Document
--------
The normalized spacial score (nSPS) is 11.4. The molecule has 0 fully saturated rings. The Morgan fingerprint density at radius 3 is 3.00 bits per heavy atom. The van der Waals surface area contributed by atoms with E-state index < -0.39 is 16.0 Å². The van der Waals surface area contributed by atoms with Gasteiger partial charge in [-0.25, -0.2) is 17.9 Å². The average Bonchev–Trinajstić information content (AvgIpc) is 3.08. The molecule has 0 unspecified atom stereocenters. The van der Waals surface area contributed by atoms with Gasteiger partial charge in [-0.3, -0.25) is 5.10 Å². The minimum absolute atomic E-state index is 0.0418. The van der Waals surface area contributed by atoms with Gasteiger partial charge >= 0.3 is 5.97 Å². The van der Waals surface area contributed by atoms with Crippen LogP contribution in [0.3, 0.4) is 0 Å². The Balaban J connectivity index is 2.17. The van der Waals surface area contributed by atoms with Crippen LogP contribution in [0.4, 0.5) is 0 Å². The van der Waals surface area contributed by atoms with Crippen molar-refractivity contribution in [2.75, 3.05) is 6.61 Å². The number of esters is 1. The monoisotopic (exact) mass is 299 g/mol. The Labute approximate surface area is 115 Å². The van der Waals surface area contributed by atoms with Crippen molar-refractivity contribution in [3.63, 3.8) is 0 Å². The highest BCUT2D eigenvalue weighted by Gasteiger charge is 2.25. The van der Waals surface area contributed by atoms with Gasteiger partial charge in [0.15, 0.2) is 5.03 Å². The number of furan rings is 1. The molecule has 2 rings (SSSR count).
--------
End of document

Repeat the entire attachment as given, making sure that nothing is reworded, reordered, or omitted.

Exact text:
The normalized spacial score (nSPS) is 11.4. The molecule has 0 fully saturated rings. The Morgan fingerprint density at radius 3 is 3.00 bits per heavy atom. The van der Waals surface area contributed by atoms with E-state index < -0.39 is 16.0 Å². The van der Waals surface area contributed by atoms with Gasteiger partial charge in [-0.25, -0.2) is 17.9 Å². The average Bonchev–Trinajstić information content (AvgIpc) is 3.08. The molecule has 0 unspecified atom stereocenters. The van der Waals surface area contributed by atoms with Gasteiger partial charge in [-0.3, -0.25) is 5.10 Å². The minimum absolute atomic E-state index is 0.0418. The van der Waals surface area contributed by atoms with Gasteiger partial charge >= 0.3 is 5.97 Å². The van der Waals surface area contributed by atoms with Crippen LogP contribution in [0.3, 0.4) is 0 Å². The Balaban J connectivity index is 2.17. The van der Waals surface area contributed by atoms with Crippen LogP contribution in [0.4, 0.5) is 0 Å². The van der Waals surface area contributed by atoms with Crippen molar-refractivity contribution in [2.75, 3.05) is 6.61 Å². The number of esters is 1. The monoisotopic (exact) mass is 299 g/mol. The Labute approximate surface area is 115 Å². The van der Waals surface area contributed by atoms with Crippen molar-refractivity contribution in [3.63, 3.8) is 0 Å². The highest BCUT2D eigenvalue weighted by Gasteiger charge is 2.25. The van der Waals surface area contributed by atoms with Gasteiger partial charge in [0.15, 0.2) is 5.03 Å². The number of furan rings is 1. The molecule has 2 rings (SSSR count).